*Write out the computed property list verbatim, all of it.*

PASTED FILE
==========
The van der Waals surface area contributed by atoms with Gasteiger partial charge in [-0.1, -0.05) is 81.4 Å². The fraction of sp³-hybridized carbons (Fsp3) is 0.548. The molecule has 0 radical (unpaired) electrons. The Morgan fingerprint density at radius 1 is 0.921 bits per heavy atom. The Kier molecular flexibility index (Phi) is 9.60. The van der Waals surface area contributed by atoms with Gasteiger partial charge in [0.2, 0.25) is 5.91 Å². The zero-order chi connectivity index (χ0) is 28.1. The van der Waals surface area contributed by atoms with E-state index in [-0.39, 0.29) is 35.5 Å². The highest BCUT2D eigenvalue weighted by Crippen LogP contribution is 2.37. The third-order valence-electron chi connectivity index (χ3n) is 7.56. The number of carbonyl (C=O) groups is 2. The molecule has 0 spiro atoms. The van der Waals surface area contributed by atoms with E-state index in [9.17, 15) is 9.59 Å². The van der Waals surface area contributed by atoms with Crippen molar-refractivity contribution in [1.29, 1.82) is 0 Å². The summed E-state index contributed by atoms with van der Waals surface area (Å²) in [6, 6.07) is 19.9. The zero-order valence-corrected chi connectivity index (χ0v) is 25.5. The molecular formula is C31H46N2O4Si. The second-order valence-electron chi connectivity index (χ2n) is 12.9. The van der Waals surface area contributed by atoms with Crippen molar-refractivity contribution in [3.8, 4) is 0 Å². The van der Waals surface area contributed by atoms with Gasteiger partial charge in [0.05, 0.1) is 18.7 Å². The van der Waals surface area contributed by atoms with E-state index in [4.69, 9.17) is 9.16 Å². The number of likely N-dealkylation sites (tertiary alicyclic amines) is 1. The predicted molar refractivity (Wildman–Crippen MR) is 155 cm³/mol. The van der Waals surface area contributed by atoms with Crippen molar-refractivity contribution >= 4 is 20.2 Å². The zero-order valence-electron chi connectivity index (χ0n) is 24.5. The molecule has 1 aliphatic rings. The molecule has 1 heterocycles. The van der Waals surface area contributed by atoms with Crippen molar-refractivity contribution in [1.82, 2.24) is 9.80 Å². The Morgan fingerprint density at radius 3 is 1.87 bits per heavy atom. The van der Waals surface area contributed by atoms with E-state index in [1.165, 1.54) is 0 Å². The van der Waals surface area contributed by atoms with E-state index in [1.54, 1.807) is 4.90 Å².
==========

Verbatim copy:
The van der Waals surface area contributed by atoms with Gasteiger partial charge in [-0.1, -0.05) is 81.4 Å². The fraction of sp³-hybridized carbons (Fsp3) is 0.548. The molecule has 0 radical (unpaired) electrons. The Morgan fingerprint density at radius 1 is 0.921 bits per heavy atom. The Kier molecular flexibility index (Phi) is 9.60. The van der Waals surface area contributed by atoms with Gasteiger partial charge in [0.2, 0.25) is 5.91 Å². The zero-order chi connectivity index (χ0) is 28.1. The van der Waals surface area contributed by atoms with E-state index in [-0.39, 0.29) is 35.5 Å². The highest BCUT2D eigenvalue weighted by Crippen LogP contribution is 2.37. The third-order valence-electron chi connectivity index (χ3n) is 7.56. The number of carbonyl (C=O) groups is 2. The molecule has 0 spiro atoms. The van der Waals surface area contributed by atoms with E-state index in [9.17, 15) is 9.59 Å². The van der Waals surface area contributed by atoms with Crippen molar-refractivity contribution in [1.29, 1.82) is 0 Å². The summed E-state index contributed by atoms with van der Waals surface area (Å²) in [6, 6.07) is 19.9. The zero-order valence-corrected chi connectivity index (χ0v) is 25.5. The molecular formula is C31H46N2O4Si. The second-order valence-electron chi connectivity index (χ2n) is 12.9. The van der Waals surface area contributed by atoms with Crippen molar-refractivity contribution in [3.8, 4) is 0 Å². The van der Waals surface area contributed by atoms with Gasteiger partial charge in [0.05, 0.1) is 18.7 Å². The van der Waals surface area contributed by atoms with E-state index in [4.69, 9.17) is 9.16 Å². The number of likely N-dealkylation sites (tertiary alicyclic amines) is 1. The predicted molar refractivity (Wildman–Crippen MR) is 155 cm³/mol. The van der Waals surface area contributed by atoms with Crippen molar-refractivity contribution >= 4 is 20.2 Å². The zero-order valence-electron chi connectivity index (χ0n) is 24.5. The molecule has 1 aliphatic rings. The molecule has 1 heterocycles. The van der Waals surface area contributed by atoms with Crippen molar-refractivity contribution in [1.82, 2.24) is 9.80 Å². The Morgan fingerprint density at radius 3 is 1.87 bits per heavy atom. The van der Waals surface area contributed by atoms with E-state index in [1.165, 1.54) is 0 Å². The van der Waals surface area contributed by atoms with E-state index in [1.54, 1.807) is 4.90 Å².